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I wrote this post in crayon.

In today's edition of The New York Times (aka, Rory's mothership), Joel Stein (the guy who's really only relevant for talking about crap like the Rubix cube and Hall & Oates in VH1's "I Love The Decades" series) authors an article titled "Adults Should Read Adult Books". As Mr. Stein obviously lacks creativity, the subject of the article is pretty apparent. In his (narrow) world, adults should only be reading the big, scary books and stories like The Hunger Games should be left to mindless teenagers and children. Joel Stein attended Stanford, therefore, we should all be listening intently to his message. Katniss Everdeen's epic struggle for survival as she rises up against a tyrannical government is children's stuff. Might as well be reading The Berenstain Bears Go to the Circus. The imagination and wonder in the Harry Potter series is for babies... especially given the fact that the story is indicative of Hitler's Holocaust. In reading this article, I started to get the sense that Mr. Stein assumes adults don't read that often... therefore, when they do, they better make it count. And he'd be incorrect. My readers have been with me through this journey... they've seen me finish a long series of Dickens, only to start a story about Harry, Ron and Hermione. They've seen me read Tolstoy... and then pick up The Shining. Although the writing in books found in the Young Adult section may not be changing the world... the MESSAGE just might be. The writing in The Hunger Games didn't blow me away, but Suzanne Collins' commentary on reality television, the role that government plays in our lives and the power individual citizens don't even know they hold DID! It was one of the few times where an author refused to underestimate children... and it's obviously paying off for her. In the end, I believe my point (and one of the things I've learned thus far from the BW&R Challenge) is...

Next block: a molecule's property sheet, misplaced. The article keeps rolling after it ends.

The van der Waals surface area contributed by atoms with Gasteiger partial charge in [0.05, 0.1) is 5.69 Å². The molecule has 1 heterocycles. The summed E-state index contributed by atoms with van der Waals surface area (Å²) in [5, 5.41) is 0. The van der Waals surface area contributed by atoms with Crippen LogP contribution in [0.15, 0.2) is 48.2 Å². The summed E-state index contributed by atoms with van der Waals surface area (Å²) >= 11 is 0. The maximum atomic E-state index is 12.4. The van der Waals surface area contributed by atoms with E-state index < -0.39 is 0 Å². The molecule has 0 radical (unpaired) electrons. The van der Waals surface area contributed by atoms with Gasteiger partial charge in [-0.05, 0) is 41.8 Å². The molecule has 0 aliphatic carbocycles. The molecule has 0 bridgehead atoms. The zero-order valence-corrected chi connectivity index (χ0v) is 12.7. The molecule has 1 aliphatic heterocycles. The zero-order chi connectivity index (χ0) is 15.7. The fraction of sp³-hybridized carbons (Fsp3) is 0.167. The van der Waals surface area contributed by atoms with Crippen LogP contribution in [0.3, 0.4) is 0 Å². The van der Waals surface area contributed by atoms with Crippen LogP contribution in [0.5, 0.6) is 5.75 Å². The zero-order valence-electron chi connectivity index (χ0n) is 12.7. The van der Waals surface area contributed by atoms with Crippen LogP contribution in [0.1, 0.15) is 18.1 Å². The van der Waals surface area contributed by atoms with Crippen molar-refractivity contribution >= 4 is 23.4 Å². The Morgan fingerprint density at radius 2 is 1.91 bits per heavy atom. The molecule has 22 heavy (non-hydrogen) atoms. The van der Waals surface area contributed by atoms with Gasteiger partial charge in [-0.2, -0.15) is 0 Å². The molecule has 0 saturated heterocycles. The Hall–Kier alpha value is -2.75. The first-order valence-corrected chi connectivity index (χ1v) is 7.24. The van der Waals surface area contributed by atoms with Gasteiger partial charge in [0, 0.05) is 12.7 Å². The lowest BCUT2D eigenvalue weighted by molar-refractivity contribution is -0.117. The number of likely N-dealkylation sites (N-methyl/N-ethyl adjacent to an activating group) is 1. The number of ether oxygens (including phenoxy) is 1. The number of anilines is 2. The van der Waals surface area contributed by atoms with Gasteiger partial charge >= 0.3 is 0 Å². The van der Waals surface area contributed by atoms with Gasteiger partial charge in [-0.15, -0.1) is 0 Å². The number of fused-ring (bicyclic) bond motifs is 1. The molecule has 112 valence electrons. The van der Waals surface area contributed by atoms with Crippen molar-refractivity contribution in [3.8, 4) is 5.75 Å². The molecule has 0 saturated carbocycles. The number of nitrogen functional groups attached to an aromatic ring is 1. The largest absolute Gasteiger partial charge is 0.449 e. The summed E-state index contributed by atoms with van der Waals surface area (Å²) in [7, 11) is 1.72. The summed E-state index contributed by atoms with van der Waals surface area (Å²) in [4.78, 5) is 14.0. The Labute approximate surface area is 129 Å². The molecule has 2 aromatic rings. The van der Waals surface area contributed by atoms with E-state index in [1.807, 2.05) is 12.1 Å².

be a well-rounded reader

Don't read only what you believe will impress others. Read everything you can get your hands on. If you enjoy it... don't be ashamed that you read it. Some of my most brilliant friends devour the cheesy romance novels where the chiseled man is clutching a gorgeous woman with the proverbial "heaving bosom". I have a friend who possesses an encyclopedic knowledge of history, and she prefers to read 99 cent paperbacks. Reading something "smart" doesn't make you smart. What truly makes you smart is being able to read a book and extract the higher meaning out of the words... regardless of the books intended audience. Mr. Stein... I'll continue to read (and *GASP* enjoy!) The Hunger Games. And then I'll pick up Swann's Way and read (and enjoy) that too! And unlike you, I'd rather spend my need-for-mindless-entertainment time reading a "lesser" book instead of obsessing over the latest exploits of the Kardashians. My tv watching habits are FAR superior. ;o) Click here to read the opinion piece this post was inspired by.

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